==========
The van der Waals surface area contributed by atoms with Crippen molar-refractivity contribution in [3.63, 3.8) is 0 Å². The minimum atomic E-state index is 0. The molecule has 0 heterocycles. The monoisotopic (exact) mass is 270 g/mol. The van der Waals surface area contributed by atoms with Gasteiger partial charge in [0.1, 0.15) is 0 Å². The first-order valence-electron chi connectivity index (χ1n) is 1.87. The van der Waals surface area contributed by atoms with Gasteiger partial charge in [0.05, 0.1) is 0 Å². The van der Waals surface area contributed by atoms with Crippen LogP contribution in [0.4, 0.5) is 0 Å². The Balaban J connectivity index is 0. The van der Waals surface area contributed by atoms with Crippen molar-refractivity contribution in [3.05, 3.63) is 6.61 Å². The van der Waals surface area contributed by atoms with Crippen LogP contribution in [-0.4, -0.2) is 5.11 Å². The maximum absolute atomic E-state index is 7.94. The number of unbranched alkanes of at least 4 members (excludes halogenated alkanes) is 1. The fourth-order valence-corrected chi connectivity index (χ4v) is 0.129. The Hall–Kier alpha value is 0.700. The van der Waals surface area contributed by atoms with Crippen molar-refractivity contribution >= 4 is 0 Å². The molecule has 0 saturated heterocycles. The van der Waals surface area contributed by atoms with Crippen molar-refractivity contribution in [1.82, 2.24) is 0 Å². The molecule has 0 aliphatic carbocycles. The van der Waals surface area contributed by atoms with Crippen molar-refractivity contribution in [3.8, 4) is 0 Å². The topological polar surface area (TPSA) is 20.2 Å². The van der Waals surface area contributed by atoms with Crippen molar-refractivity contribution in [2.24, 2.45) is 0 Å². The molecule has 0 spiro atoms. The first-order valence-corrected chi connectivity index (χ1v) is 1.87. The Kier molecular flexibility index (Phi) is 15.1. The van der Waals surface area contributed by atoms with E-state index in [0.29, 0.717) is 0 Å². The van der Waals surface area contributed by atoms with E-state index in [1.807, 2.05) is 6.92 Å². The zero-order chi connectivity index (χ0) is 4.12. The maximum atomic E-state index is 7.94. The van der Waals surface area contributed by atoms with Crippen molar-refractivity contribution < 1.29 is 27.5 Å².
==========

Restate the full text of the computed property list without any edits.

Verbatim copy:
The van der Waals surface area contributed by atoms with Crippen molar-refractivity contribution in [3.63, 3.8) is 0 Å². The minimum atomic E-state index is 0. The molecule has 0 heterocycles. The monoisotopic (exact) mass is 270 g/mol. The van der Waals surface area contributed by atoms with Gasteiger partial charge in [0.1, 0.15) is 0 Å². The first-order valence-electron chi connectivity index (χ1n) is 1.87. The van der Waals surface area contributed by atoms with Gasteiger partial charge in [0.05, 0.1) is 0 Å². The van der Waals surface area contributed by atoms with Crippen LogP contribution in [0.4, 0.5) is 0 Å². The Balaban J connectivity index is 0. The van der Waals surface area contributed by atoms with Crippen molar-refractivity contribution in [3.05, 3.63) is 6.61 Å². The van der Waals surface area contributed by atoms with Crippen LogP contribution in [-0.4, -0.2) is 5.11 Å². The maximum absolute atomic E-state index is 7.94. The number of unbranched alkanes of at least 4 members (excludes halogenated alkanes) is 1. The fourth-order valence-corrected chi connectivity index (χ4v) is 0.129. The Hall–Kier alpha value is 0.700. The van der Waals surface area contributed by atoms with Crippen molar-refractivity contribution >= 4 is 0 Å². The molecule has 0 saturated heterocycles. The van der Waals surface area contributed by atoms with Crippen molar-refractivity contribution in [1.82, 2.24) is 0 Å². The molecule has 0 aliphatic carbocycles. The van der Waals surface area contributed by atoms with Crippen molar-refractivity contribution in [3.8, 4) is 0 Å². The topological polar surface area (TPSA) is 20.2 Å². The van der Waals surface area contributed by atoms with Crippen molar-refractivity contribution in [2.24, 2.45) is 0 Å². The molecule has 0 spiro atoms. The first-order valence-corrected chi connectivity index (χ1v) is 1.87. The Kier molecular flexibility index (Phi) is 15.1. The van der Waals surface area contributed by atoms with E-state index in [0.29, 0.717) is 0 Å². The van der Waals surface area contributed by atoms with E-state index in [1.807, 2.05) is 6.92 Å². The zero-order chi connectivity index (χ0) is 4.12. The maximum atomic E-state index is 7.94. The van der Waals surface area contributed by atoms with Crippen molar-refractivity contribution < 1.29 is 27.5 Å².